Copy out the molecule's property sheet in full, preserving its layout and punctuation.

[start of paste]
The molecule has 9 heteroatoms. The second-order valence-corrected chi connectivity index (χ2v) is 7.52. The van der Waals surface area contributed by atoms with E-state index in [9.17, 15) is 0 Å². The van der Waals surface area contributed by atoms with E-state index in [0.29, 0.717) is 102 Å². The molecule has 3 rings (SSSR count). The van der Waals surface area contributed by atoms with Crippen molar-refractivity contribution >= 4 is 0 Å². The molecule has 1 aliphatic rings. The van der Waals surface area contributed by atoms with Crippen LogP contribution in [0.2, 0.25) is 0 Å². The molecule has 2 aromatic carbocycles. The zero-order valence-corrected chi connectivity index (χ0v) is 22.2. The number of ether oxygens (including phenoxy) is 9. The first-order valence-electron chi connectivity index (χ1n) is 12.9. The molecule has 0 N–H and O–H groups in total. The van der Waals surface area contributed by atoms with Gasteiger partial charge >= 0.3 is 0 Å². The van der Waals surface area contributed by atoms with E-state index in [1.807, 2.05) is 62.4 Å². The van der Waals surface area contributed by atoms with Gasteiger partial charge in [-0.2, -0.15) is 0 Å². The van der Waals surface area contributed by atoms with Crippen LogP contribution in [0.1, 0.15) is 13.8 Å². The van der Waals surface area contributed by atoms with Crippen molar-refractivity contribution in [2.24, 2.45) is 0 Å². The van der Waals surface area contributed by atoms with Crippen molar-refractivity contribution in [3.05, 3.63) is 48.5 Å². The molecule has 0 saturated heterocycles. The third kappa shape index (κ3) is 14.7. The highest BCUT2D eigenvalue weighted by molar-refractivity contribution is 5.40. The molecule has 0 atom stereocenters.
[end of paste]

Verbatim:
The molecule has 9 heteroatoms. The second-order valence-corrected chi connectivity index (χ2v) is 7.52. The van der Waals surface area contributed by atoms with E-state index in [9.17, 15) is 0 Å². The van der Waals surface area contributed by atoms with E-state index in [0.29, 0.717) is 102 Å². The molecule has 3 rings (SSSR count). The van der Waals surface area contributed by atoms with Crippen molar-refractivity contribution >= 4 is 0 Å². The molecule has 1 aliphatic rings. The van der Waals surface area contributed by atoms with Crippen LogP contribution in [0.2, 0.25) is 0 Å². The molecule has 2 aromatic carbocycles. The zero-order valence-corrected chi connectivity index (χ0v) is 22.2. The number of ether oxygens (including phenoxy) is 9. The first-order valence-electron chi connectivity index (χ1n) is 12.9. The molecule has 0 N–H and O–H groups in total. The van der Waals surface area contributed by atoms with Gasteiger partial charge >= 0.3 is 0 Å². The van der Waals surface area contributed by atoms with E-state index in [1.807, 2.05) is 62.4 Å². The van der Waals surface area contributed by atoms with Gasteiger partial charge in [-0.2, -0.15) is 0 Å². The van der Waals surface area contributed by atoms with Crippen LogP contribution in [0.1, 0.15) is 13.8 Å². The van der Waals surface area contributed by atoms with Crippen molar-refractivity contribution in [2.24, 2.45) is 0 Å². The van der Waals surface area contributed by atoms with Crippen molar-refractivity contribution in [3.05, 3.63) is 48.5 Å². The molecule has 0 saturated heterocycles. The third kappa shape index (κ3) is 14.7. The highest BCUT2D eigenvalue weighted by molar-refractivity contribution is 5.40. The molecule has 0 atom stereocenters.